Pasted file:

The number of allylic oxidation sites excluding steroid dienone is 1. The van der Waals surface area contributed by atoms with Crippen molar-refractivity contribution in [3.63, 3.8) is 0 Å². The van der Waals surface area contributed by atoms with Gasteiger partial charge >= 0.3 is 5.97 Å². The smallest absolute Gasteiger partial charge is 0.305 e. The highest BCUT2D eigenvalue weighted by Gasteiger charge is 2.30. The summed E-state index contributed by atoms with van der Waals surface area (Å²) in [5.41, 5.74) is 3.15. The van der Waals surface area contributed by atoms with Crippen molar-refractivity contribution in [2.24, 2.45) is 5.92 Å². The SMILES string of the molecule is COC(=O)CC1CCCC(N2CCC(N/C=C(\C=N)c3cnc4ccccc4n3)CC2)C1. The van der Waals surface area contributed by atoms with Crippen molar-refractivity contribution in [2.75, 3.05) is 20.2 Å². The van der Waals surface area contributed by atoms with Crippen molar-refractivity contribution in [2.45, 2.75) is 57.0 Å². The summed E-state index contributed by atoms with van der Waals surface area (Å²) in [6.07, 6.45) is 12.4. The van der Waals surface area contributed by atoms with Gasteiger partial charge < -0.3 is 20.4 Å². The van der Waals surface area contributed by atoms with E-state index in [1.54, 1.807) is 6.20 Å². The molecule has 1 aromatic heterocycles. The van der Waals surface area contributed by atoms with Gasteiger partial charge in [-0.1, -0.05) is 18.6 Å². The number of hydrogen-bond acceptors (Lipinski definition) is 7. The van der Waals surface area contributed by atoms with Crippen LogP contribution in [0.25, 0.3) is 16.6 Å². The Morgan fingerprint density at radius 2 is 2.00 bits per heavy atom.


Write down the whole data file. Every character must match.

The number of allylic oxidation sites excluding steroid dienone is 1. The van der Waals surface area contributed by atoms with Crippen molar-refractivity contribution in [3.63, 3.8) is 0 Å². The van der Waals surface area contributed by atoms with Gasteiger partial charge >= 0.3 is 5.97 Å². The smallest absolute Gasteiger partial charge is 0.305 e. The highest BCUT2D eigenvalue weighted by Gasteiger charge is 2.30. The summed E-state index contributed by atoms with van der Waals surface area (Å²) in [5.41, 5.74) is 3.15. The van der Waals surface area contributed by atoms with Crippen molar-refractivity contribution in [2.24, 2.45) is 5.92 Å². The SMILES string of the molecule is COC(=O)CC1CCCC(N2CCC(N/C=C(\C=N)c3cnc4ccccc4n3)CC2)C1. The van der Waals surface area contributed by atoms with Crippen molar-refractivity contribution in [2.75, 3.05) is 20.2 Å². The van der Waals surface area contributed by atoms with Crippen molar-refractivity contribution in [2.45, 2.75) is 57.0 Å². The summed E-state index contributed by atoms with van der Waals surface area (Å²) in [6.07, 6.45) is 12.4. The van der Waals surface area contributed by atoms with Gasteiger partial charge < -0.3 is 20.4 Å². The van der Waals surface area contributed by atoms with E-state index in [1.54, 1.807) is 6.20 Å². The molecule has 1 aromatic heterocycles. The van der Waals surface area contributed by atoms with Gasteiger partial charge in [-0.1, -0.05) is 18.6 Å². The number of hydrogen-bond acceptors (Lipinski definition) is 7. The van der Waals surface area contributed by atoms with Crippen LogP contribution in [0.25, 0.3) is 16.6 Å². The Morgan fingerprint density at radius 2 is 2.00 bits per heavy atom.